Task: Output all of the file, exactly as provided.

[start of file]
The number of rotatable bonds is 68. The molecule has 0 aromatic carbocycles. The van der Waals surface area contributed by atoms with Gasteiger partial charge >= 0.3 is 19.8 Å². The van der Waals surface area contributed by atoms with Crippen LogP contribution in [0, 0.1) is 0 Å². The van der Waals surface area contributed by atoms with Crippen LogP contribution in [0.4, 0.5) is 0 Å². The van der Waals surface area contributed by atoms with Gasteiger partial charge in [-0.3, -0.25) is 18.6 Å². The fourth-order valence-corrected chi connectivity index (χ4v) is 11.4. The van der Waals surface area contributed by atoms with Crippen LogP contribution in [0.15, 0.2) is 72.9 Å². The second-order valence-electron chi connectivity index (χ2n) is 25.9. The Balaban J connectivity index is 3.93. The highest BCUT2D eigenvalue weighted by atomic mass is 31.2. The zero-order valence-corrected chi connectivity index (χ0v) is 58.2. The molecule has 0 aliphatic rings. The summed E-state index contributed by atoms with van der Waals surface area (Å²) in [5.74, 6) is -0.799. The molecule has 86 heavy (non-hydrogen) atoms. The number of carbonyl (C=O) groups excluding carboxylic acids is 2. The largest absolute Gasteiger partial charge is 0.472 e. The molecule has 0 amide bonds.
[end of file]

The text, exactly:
The number of rotatable bonds is 68. The molecule has 0 aromatic carbocycles. The van der Waals surface area contributed by atoms with Gasteiger partial charge >= 0.3 is 19.8 Å². The van der Waals surface area contributed by atoms with Crippen LogP contribution in [0, 0.1) is 0 Å². The van der Waals surface area contributed by atoms with Crippen LogP contribution in [0.4, 0.5) is 0 Å². The van der Waals surface area contributed by atoms with Gasteiger partial charge in [-0.3, -0.25) is 18.6 Å². The fourth-order valence-corrected chi connectivity index (χ4v) is 11.4. The van der Waals surface area contributed by atoms with Crippen LogP contribution in [0.15, 0.2) is 72.9 Å². The second-order valence-electron chi connectivity index (χ2n) is 25.9. The Balaban J connectivity index is 3.93. The highest BCUT2D eigenvalue weighted by atomic mass is 31.2. The zero-order valence-corrected chi connectivity index (χ0v) is 58.2. The molecule has 0 aliphatic rings. The summed E-state index contributed by atoms with van der Waals surface area (Å²) in [5.74, 6) is -0.799. The molecule has 86 heavy (non-hydrogen) atoms. The number of carbonyl (C=O) groups excluding carboxylic acids is 2. The largest absolute Gasteiger partial charge is 0.472 e. The molecule has 0 amide bonds.